43The next day Jesus decided to leave for Galilee. Finding Philip, he said to him, “Follow me.” 44Philip, like Andrew and Peter, was from the town of Bethsaida. 45Philip found Nathanael and told him, “We have found the one Moses wrote about in the Law, and about whom the prophets also wrote—Jesus of Nazareth, the son of Joseph.” 46″Nazareth! Can anything good come from there?” Nathanael asked. “Come and see,” said Philip. 47When Jesus saw Nathanael approaching, he said of him, “Here is a true Israelite, in whom there is nothing false.” 48″How do you know me?” Nathanael asked. Jesus answered, “I saw you while you were still under the fig tree before Philip called you.” 49Then Nathanael declared, “Rabbi, you are the Son of God; you are the King of Israel.” 50Jesus said, “You believe because I told you I saw you under the fig tree. You shall see greater things than that.” 51He then added, “I tell you the truth, you shall see heaven open, and the angels of God ascending and descending on the Son of Man.”
We are again confronted with this man, this Jesus, who simply says, “Follow me.” He doesn’t say where he is going, or what he will be doing, or why he is going there (yet), or how he will get there. In fact, most of it he keeps a mystery. He said later, “You will look for me, but you will not find me; and where I am, you cannot come” (7:34). Yet Philip not only follows Jesus, but he goes and grabs up one of his buddies who happens to be enjoying an afternoon siesta under a fig tree saying, “We have found (discovered, eureka-ed!) the Messiah, the One Moses wrote about in the Law, the One the Prophets spoke of. Andrew had said to Simon, “We have found (discovered, eureka-ed!) the Messiah!” I sometimes wish evangelism were so easy! Then again, perhaps we try to make it far more difficult than it has to be. Perhaps it is as simple as saying, “Guess who I have discovered?”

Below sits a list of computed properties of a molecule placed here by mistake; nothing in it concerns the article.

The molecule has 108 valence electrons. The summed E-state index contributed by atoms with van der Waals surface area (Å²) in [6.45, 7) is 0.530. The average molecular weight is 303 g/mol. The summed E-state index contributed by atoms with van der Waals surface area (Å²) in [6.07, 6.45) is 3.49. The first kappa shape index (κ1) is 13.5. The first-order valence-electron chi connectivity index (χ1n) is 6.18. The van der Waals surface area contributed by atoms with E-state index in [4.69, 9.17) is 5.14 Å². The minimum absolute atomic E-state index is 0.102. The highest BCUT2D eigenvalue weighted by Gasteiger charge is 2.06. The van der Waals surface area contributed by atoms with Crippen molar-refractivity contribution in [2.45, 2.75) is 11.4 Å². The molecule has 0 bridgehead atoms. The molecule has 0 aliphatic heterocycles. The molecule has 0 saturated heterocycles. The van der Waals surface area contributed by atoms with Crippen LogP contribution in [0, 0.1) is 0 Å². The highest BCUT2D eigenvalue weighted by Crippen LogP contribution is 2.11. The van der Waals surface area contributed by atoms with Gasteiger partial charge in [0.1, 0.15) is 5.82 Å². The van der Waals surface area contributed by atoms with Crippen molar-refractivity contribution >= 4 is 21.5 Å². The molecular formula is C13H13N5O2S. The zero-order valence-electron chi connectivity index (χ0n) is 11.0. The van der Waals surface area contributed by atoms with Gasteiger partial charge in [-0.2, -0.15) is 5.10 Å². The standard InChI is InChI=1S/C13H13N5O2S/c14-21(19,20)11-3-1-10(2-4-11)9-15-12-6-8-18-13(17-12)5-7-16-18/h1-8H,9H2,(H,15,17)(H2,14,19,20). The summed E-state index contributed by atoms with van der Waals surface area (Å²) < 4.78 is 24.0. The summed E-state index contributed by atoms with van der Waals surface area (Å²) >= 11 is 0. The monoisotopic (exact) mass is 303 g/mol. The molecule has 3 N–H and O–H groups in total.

Whatever else may be learned here, one thing I do know is this: Philip does not go to Nathanael unarmed. He went steeped in Scripture: Law and Prophets were on his mind and he knew who he was looking for because he knew who was written of (Philip recognized Jesus because he recognized Scripture). When he met the one who conformed to Scripture he knew he was on to Someone. Here’s another key point. People often say things like, “I can’t witness because I don’t know enough.” I say that is, well, junk. The only way, theologically speaking, to get to know Jesus is by spending considerable time in His Word. Philip made these deductions based on his reading of the Old Testament. How much more then should we be able to make the same deductions after reading the New Testament? Our problem is that too much fluff is spewed out of pulpits in the Church today. There is simply not enough (any?) thorough, biblical, theological exposition of Scripture taking place in American church pulpits. Is it because preachers cannot do so or will not do so? I suspect it is probably both. After all, we’d rather have a crowd listen to fluff than no one listen to Scripture. Right? Our problem is that we figure we can avoid testimony for Christ by avoiding the Scripture; so it collects dust on a shelf. But in truth, Scripture will not be avoided and if the church, the people who are the Body of Christ, does not return to Scripture I fear the church will be lost or destroyed. I hope it is not too late.